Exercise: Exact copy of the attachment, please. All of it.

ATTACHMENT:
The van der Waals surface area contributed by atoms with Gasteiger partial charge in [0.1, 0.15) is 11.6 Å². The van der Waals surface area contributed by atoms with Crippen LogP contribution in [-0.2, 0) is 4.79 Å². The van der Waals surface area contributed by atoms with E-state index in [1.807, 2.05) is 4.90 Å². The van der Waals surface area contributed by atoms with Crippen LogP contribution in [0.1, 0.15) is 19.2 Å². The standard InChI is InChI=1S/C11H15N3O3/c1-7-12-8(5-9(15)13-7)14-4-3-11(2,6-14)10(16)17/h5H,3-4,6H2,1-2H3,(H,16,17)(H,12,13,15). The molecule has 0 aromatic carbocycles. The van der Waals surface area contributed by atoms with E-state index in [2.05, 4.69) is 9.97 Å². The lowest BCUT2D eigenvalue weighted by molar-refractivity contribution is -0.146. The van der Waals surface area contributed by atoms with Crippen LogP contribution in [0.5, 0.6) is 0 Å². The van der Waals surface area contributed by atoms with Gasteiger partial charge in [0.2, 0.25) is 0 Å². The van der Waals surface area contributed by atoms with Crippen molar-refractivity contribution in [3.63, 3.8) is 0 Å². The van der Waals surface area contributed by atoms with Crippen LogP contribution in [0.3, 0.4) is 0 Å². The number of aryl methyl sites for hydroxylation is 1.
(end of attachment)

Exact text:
The van der Waals surface area contributed by atoms with Gasteiger partial charge in [0.1, 0.15) is 11.6 Å². The van der Waals surface area contributed by atoms with Crippen LogP contribution in [-0.2, 0) is 4.79 Å². The van der Waals surface area contributed by atoms with E-state index in [1.807, 2.05) is 4.90 Å². The van der Waals surface area contributed by atoms with Crippen LogP contribution in [0.1, 0.15) is 19.2 Å². The standard InChI is InChI=1S/C11H15N3O3/c1-7-12-8(5-9(15)13-7)14-4-3-11(2,6-14)10(16)17/h5H,3-4,6H2,1-2H3,(H,16,17)(H,12,13,15). The molecule has 0 aromatic carbocycles. The van der Waals surface area contributed by atoms with E-state index in [2.05, 4.69) is 9.97 Å². The lowest BCUT2D eigenvalue weighted by molar-refractivity contribution is -0.146. The van der Waals surface area contributed by atoms with Crippen LogP contribution in [0.5, 0.6) is 0 Å². The van der Waals surface area contributed by atoms with Gasteiger partial charge in [0.2, 0.25) is 0 Å². The van der Waals surface area contributed by atoms with Crippen molar-refractivity contribution in [3.63, 3.8) is 0 Å². The van der Waals surface area contributed by atoms with Crippen LogP contribution in [0.3, 0.4) is 0 Å². The number of aryl methyl sites for hydroxylation is 1.